7. The method according to claim 1 further comprising the step of implementing an adaptive passive hybrid system having ‘C’ passive hybrid networks and configured to switchably select the ‘C’ passive hybrid networks into the adaptive passive hybrid system such that loops belonging to each class are constrained to substantially meet performance goals associated with the corresponding class.
8. An adaptive passive hybrid system comprising:
a plurality of passive hybrid networks, each passive hybrid network having a corresponding optimized hybrid transfer function; and
a switching element configured to selectively switch each passive hybrid network, such that each passive hybrid network operates to substantially match its corresponding optimized hybrid transfer function with an associated transmit echo transfer function for a desired class of asymmetric digital subscriber loops
wherein each correspond optimized hybrid transfer function is defined by desired hybrid performance goals associated with a desired plurality of subscriber loops for a plurality of upstream and downstream frequency reasons.
9. The adaptive passive hybrid system according to claim 8 further comprising a first stage high pass filter configured to filter input signals passing through the plurality of passive hybrid networks.
10. the adaptive passive hybrid system according to claim 9 further comprising a differential output circuit configured to generate an output signal in response to the filtered input signals passing through the plurality of passive hybrid networks.
11. The adaptive passive hybrid system according to claim 8 wherein each passive hybrid network comprises solely resistors and capacitors.
12. A method of implementing an adaptive hybrid network for an asymmetric digital subscriber line, the method comprising the steps of:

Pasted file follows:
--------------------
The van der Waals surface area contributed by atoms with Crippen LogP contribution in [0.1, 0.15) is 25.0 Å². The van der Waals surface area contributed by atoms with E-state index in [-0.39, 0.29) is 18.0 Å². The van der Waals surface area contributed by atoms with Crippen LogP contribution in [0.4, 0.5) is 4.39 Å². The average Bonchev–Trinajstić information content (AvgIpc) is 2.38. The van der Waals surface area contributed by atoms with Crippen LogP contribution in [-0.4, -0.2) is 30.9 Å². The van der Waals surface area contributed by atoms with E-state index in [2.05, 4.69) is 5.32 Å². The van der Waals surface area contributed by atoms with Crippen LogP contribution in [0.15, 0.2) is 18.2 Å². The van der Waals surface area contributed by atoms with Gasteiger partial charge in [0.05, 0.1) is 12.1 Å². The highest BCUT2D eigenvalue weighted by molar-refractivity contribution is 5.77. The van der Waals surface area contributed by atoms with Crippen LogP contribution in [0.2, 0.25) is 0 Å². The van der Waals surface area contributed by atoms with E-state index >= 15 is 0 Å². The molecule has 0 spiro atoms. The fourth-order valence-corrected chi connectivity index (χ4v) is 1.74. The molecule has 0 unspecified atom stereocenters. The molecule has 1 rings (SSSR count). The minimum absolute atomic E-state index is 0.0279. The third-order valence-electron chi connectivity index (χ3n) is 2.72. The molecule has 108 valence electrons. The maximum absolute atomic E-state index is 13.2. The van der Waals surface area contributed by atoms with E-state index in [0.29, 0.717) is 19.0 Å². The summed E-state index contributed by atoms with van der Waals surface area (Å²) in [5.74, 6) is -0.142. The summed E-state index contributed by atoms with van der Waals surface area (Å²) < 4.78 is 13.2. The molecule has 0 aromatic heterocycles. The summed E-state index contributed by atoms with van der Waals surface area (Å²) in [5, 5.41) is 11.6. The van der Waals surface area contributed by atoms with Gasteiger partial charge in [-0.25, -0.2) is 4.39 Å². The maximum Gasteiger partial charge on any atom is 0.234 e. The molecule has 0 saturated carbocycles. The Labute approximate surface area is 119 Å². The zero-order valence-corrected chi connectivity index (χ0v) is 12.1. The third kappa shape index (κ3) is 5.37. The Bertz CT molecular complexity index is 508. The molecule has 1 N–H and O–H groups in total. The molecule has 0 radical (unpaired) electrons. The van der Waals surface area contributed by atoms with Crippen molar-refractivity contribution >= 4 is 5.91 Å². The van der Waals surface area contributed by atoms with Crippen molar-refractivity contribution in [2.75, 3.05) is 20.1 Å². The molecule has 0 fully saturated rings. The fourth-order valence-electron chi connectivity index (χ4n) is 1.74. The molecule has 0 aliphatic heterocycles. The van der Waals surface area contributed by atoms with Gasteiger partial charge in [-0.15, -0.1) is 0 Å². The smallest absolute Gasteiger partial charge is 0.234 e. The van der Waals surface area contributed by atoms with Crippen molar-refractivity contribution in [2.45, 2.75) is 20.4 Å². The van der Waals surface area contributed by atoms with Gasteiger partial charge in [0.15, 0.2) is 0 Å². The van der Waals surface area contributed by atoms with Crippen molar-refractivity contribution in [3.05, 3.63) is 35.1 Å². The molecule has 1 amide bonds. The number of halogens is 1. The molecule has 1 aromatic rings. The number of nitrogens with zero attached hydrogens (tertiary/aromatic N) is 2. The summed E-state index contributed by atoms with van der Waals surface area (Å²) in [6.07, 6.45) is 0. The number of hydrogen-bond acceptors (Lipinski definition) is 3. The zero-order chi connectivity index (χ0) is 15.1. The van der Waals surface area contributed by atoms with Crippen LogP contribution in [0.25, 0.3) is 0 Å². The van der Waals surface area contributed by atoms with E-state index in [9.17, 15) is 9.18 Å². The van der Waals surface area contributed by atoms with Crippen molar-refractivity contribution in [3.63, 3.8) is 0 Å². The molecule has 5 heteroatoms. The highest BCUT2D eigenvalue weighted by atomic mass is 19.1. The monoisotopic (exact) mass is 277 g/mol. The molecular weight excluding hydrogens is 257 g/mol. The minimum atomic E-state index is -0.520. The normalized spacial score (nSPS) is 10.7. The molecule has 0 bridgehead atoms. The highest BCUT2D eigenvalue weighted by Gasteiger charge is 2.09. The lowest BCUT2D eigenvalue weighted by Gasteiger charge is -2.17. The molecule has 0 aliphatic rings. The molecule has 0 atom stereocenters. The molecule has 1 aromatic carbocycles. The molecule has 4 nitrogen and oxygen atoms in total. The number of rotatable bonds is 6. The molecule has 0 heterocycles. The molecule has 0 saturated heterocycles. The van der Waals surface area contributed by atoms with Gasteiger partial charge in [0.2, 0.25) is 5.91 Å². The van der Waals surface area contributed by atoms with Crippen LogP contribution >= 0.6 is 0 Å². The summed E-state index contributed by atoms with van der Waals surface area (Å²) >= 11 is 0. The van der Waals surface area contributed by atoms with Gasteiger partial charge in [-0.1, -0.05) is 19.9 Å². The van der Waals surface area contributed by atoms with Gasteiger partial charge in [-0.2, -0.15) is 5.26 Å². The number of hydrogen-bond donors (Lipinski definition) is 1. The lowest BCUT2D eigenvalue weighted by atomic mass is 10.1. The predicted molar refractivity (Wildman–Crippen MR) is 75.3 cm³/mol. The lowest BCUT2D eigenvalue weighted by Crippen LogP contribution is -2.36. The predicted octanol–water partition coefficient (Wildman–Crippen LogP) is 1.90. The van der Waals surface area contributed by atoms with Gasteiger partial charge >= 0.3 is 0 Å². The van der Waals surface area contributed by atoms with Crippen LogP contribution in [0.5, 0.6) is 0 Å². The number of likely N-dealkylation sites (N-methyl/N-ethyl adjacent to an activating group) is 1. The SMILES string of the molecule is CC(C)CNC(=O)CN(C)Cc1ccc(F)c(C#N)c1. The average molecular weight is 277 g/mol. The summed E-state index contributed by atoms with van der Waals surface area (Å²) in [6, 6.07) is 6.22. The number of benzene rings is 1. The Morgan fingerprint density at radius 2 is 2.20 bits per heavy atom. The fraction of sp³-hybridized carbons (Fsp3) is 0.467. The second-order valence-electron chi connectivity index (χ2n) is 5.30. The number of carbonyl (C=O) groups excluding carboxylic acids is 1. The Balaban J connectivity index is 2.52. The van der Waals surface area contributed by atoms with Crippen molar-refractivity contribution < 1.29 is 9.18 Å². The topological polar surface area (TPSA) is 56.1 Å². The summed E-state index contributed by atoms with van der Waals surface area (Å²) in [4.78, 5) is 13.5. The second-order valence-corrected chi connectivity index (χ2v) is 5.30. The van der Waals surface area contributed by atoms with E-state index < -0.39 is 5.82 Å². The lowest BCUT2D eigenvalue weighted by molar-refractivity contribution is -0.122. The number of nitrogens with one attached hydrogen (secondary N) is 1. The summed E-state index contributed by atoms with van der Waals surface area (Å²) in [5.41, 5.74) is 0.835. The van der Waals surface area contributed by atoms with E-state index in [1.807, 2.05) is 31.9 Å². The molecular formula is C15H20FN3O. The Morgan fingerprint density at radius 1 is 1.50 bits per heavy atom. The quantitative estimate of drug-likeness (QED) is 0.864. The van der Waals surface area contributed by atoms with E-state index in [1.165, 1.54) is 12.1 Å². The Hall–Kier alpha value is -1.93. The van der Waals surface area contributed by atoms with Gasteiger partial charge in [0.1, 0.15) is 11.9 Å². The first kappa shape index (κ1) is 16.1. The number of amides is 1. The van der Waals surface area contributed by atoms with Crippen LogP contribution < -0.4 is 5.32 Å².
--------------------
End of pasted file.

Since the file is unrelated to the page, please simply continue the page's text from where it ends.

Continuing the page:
dividing a plurality of subscriber loops into a desired number ‘C’ of classes;
defining hybrid performance goals for each desired class for a plurality of upstream and downstream frequency regions;
defining a cost function associated with the hybrid performance goals;
determining an index corresponding with the largest cost function for each desired class such that a subscriber loop associated with its respective index is assigned to its desired class along with a desired number of closest loops;
implementing a linear combination of corresponding echo transfer functions for each loop associated with each class;
weighting the linear combination according to relative importance among each loop within each class, such that a target transfer function is formed as the center of mass of the loops associated with each respective class; and
approximating each target transfer function with a linear system capable of being synthesized in hardware.
13. The method according to claim 12 wherein the step of approximating each target transfer function with a linear system capable of being synthesized in hardware comprises determining numerator and denominator coefficients of the linear system in response to a least squares fit of the linear system to the target hybrid transfer function for each class.